You can write your notes in text, markdown, and HTML.
There are many types of collaboration. You can work with others, you can use others’ work (with >permission, or not…always good to cite and track the providence of your ideas), or some combination. >As you collaborate you can pull insight from people within your own discipline, but also outside of it. >You can pull in new terminology, get a fresh perspective, and more.
The creation step is all about creating your own story, producing your own new and unique insight from all of your notes. This step may result in your collecting new notes, which in turn may drive more creation. Once this interactive process of creation, collections, and curation runs its course at any given moment in time (which for me, is often a deadline), you’ll move to the contribution stage.
Like in the curation stage, in the creation stage, you can avail yourself of Tinderbox’s wonder sense-making and transformation tools, including views—map, outline, chart, attribute, timeline, treemap, hyperbolic (aka links), and crosstabs—to help you create new insights. You can also agents, use action and export code, and templates to help you bring your notes and attribute you life. Using these capabilities in tandem will help you integrate all your work into your next masterwork.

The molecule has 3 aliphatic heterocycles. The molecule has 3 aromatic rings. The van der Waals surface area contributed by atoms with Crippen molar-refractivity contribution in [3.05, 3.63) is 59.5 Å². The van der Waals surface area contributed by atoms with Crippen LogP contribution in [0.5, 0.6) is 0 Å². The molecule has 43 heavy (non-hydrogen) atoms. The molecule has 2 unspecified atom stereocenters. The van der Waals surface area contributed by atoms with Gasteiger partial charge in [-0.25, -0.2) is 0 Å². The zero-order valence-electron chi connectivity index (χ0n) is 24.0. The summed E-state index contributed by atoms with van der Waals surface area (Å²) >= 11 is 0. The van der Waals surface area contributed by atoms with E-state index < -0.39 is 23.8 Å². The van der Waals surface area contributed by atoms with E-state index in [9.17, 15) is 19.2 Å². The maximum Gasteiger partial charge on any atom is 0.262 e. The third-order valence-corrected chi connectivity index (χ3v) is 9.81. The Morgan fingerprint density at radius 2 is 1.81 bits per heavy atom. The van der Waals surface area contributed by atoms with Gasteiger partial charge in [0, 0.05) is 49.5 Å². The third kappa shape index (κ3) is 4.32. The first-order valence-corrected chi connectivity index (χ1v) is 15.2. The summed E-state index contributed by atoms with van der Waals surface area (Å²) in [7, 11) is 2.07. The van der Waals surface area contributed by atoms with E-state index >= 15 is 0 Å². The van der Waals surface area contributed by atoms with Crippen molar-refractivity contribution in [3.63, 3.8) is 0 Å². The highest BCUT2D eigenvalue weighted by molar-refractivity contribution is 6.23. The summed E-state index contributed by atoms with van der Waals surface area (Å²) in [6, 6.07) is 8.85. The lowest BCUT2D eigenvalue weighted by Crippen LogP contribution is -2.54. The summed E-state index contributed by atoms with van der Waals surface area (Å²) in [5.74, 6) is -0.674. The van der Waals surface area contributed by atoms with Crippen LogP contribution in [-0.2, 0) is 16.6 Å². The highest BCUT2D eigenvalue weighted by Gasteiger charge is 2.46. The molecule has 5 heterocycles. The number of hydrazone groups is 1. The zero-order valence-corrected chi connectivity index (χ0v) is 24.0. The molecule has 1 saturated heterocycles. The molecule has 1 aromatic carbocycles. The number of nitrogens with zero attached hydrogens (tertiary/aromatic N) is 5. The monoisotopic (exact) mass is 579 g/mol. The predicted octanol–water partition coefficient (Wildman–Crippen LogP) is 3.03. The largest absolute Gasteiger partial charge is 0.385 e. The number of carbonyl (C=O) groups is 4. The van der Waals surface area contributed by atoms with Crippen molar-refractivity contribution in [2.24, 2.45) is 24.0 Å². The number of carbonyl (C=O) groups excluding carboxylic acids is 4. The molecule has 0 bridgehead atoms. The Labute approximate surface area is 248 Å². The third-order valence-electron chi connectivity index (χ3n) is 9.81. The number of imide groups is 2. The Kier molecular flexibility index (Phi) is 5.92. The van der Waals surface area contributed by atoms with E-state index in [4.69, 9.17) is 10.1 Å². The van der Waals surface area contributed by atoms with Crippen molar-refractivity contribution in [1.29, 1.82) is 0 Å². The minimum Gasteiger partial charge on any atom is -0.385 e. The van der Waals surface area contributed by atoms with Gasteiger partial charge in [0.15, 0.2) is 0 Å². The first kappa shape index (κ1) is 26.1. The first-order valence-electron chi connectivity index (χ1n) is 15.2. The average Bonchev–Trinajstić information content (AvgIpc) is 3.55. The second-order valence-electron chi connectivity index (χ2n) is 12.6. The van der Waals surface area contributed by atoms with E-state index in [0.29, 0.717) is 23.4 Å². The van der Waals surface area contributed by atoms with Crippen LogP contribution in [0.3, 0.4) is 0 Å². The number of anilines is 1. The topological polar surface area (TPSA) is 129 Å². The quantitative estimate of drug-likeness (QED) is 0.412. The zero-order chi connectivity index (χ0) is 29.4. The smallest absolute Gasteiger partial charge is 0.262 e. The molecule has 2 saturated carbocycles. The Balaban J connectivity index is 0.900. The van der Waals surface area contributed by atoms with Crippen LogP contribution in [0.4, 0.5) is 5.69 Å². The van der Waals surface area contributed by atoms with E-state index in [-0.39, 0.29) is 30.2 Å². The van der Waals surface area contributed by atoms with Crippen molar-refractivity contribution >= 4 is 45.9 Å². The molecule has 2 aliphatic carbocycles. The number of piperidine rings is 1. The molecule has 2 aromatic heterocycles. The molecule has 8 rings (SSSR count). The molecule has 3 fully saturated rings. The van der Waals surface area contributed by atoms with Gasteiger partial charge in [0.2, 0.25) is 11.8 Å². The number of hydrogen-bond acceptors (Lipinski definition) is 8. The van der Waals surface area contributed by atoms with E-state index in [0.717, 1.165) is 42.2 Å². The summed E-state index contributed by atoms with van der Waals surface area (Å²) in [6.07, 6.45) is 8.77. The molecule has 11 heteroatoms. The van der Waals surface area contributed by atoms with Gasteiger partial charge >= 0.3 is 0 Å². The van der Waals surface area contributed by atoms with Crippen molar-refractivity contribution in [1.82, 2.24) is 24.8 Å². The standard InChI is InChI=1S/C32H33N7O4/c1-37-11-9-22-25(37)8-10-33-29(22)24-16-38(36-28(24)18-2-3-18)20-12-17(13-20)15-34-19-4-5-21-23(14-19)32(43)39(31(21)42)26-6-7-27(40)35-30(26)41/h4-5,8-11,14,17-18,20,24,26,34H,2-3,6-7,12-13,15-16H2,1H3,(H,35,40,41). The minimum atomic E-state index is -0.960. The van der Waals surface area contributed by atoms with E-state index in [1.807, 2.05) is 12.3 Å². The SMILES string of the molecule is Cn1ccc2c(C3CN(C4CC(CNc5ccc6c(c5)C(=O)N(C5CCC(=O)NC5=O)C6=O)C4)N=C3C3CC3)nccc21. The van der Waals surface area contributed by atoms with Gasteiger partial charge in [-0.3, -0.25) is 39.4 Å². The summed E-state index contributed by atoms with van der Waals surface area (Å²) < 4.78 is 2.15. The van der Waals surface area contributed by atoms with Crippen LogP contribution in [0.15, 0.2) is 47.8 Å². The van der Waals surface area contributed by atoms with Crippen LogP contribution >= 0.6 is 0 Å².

Also, don’t forget to use Preview, which you can use to review not just your current note but your integrated notes and attributes that you’ve pulled into your, not with action, export, and templates.
The final stage of the knowledge-making process is contribution. Once you’re ready, you can use Tinderbox to publish your work.
There are so many ways to get your work out of Tinderbox.
You can export an individual note. Use the export feature to export all your notes HTML, as an outline, as text. You can also export selected notes and attributes to a delimitated rtf. The rtf, using your text editor, can be converted to plain text, which in turn can easily be imported to applications like Numbers or Excel.
You can share you share the text of your notes to apps like MacMail, Twitter, DevonThink, Notes, and more. You can also process them to apps like Pandoc.